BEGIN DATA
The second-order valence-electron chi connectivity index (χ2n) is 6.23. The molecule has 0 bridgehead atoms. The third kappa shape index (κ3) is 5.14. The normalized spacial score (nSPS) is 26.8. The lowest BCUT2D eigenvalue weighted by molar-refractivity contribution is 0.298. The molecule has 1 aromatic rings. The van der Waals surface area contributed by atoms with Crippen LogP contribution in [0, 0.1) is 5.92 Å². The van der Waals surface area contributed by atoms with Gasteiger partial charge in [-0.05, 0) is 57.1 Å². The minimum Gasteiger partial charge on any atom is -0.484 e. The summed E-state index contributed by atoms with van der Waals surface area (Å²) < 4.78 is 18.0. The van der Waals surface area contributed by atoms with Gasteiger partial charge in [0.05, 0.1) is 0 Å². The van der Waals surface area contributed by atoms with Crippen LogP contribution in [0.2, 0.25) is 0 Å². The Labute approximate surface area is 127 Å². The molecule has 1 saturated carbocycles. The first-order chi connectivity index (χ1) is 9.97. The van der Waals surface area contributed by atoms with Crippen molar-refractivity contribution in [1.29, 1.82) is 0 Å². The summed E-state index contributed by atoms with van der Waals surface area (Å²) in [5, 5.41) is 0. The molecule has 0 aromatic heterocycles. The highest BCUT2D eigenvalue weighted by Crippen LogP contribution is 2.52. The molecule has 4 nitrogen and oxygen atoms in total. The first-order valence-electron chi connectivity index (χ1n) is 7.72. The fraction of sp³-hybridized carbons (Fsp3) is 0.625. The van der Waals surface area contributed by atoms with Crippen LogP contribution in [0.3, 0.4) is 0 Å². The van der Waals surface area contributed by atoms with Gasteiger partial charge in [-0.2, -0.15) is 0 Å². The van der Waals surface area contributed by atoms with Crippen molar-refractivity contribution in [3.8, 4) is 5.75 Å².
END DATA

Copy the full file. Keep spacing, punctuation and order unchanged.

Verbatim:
The second-order valence-electron chi connectivity index (χ2n) is 6.23. The molecule has 0 bridgehead atoms. The third kappa shape index (κ3) is 5.14. The normalized spacial score (nSPS) is 26.8. The lowest BCUT2D eigenvalue weighted by molar-refractivity contribution is 0.298. The molecule has 1 aromatic rings. The van der Waals surface area contributed by atoms with Crippen LogP contribution in [0, 0.1) is 5.92 Å². The van der Waals surface area contributed by atoms with Gasteiger partial charge in [-0.05, 0) is 57.1 Å². The minimum Gasteiger partial charge on any atom is -0.484 e. The summed E-state index contributed by atoms with van der Waals surface area (Å²) < 4.78 is 18.0. The van der Waals surface area contributed by atoms with Gasteiger partial charge in [0.05, 0.1) is 0 Å². The van der Waals surface area contributed by atoms with Crippen LogP contribution in [0.2, 0.25) is 0 Å². The Labute approximate surface area is 127 Å². The molecule has 1 saturated carbocycles. The first-order chi connectivity index (χ1) is 9.97. The van der Waals surface area contributed by atoms with Crippen molar-refractivity contribution in [1.29, 1.82) is 0 Å². The summed E-state index contributed by atoms with van der Waals surface area (Å²) in [5, 5.41) is 0. The molecule has 0 aromatic heterocycles. The highest BCUT2D eigenvalue weighted by Crippen LogP contribution is 2.52. The molecule has 4 nitrogen and oxygen atoms in total. The first-order valence-electron chi connectivity index (χ1n) is 7.72. The fraction of sp³-hybridized carbons (Fsp3) is 0.625. The van der Waals surface area contributed by atoms with Crippen LogP contribution in [0.3, 0.4) is 0 Å². The van der Waals surface area contributed by atoms with Gasteiger partial charge in [-0.2, -0.15) is 0 Å². The van der Waals surface area contributed by atoms with Crippen molar-refractivity contribution in [3.8, 4) is 5.75 Å².